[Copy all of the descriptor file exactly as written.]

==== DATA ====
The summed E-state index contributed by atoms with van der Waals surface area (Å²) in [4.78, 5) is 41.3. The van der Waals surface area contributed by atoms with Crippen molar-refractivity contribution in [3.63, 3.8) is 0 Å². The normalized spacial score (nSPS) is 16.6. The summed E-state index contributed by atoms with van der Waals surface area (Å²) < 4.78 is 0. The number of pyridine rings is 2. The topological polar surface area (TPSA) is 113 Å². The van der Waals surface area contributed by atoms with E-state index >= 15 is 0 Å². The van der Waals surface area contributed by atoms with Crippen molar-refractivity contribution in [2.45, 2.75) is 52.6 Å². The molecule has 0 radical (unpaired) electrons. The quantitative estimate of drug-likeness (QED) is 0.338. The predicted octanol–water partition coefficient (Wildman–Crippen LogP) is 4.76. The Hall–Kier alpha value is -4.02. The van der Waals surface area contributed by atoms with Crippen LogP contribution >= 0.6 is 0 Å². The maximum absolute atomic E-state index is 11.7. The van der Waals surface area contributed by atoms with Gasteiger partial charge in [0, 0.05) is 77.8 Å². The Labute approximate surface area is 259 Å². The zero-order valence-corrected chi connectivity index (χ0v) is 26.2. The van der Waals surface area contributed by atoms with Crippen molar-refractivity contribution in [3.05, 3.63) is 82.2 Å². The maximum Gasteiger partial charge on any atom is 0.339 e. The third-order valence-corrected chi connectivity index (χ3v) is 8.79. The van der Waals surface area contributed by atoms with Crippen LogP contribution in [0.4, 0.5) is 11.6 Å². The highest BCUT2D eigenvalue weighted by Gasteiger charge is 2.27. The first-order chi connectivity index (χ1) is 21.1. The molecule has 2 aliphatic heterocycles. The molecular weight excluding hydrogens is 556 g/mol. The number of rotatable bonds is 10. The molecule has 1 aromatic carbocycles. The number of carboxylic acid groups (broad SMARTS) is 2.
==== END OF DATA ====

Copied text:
The summed E-state index contributed by atoms with van der Waals surface area (Å²) in [4.78, 5) is 41.3. The van der Waals surface area contributed by atoms with Crippen molar-refractivity contribution in [3.63, 3.8) is 0 Å². The normalized spacial score (nSPS) is 16.6. The summed E-state index contributed by atoms with van der Waals surface area (Å²) < 4.78 is 0. The number of pyridine rings is 2. The topological polar surface area (TPSA) is 113 Å². The van der Waals surface area contributed by atoms with E-state index >= 15 is 0 Å². The van der Waals surface area contributed by atoms with Crippen molar-refractivity contribution in [2.45, 2.75) is 52.6 Å². The molecule has 0 radical (unpaired) electrons. The quantitative estimate of drug-likeness (QED) is 0.338. The predicted octanol–water partition coefficient (Wildman–Crippen LogP) is 4.76. The Hall–Kier alpha value is -4.02. The van der Waals surface area contributed by atoms with Crippen LogP contribution >= 0.6 is 0 Å². The maximum absolute atomic E-state index is 11.7. The van der Waals surface area contributed by atoms with Gasteiger partial charge in [0, 0.05) is 77.8 Å². The Labute approximate surface area is 259 Å². The zero-order valence-corrected chi connectivity index (χ0v) is 26.2. The van der Waals surface area contributed by atoms with Crippen molar-refractivity contribution in [3.05, 3.63) is 82.2 Å². The maximum Gasteiger partial charge on any atom is 0.339 e. The third-order valence-corrected chi connectivity index (χ3v) is 8.79. The van der Waals surface area contributed by atoms with Crippen LogP contribution in [0.4, 0.5) is 11.6 Å². The highest BCUT2D eigenvalue weighted by Gasteiger charge is 2.27. The first-order chi connectivity index (χ1) is 21.1. The molecule has 2 aliphatic heterocycles. The molecular weight excluding hydrogens is 556 g/mol. The number of rotatable bonds is 10. The molecule has 1 aromatic carbocycles. The number of carboxylic acid groups (broad SMARTS) is 2.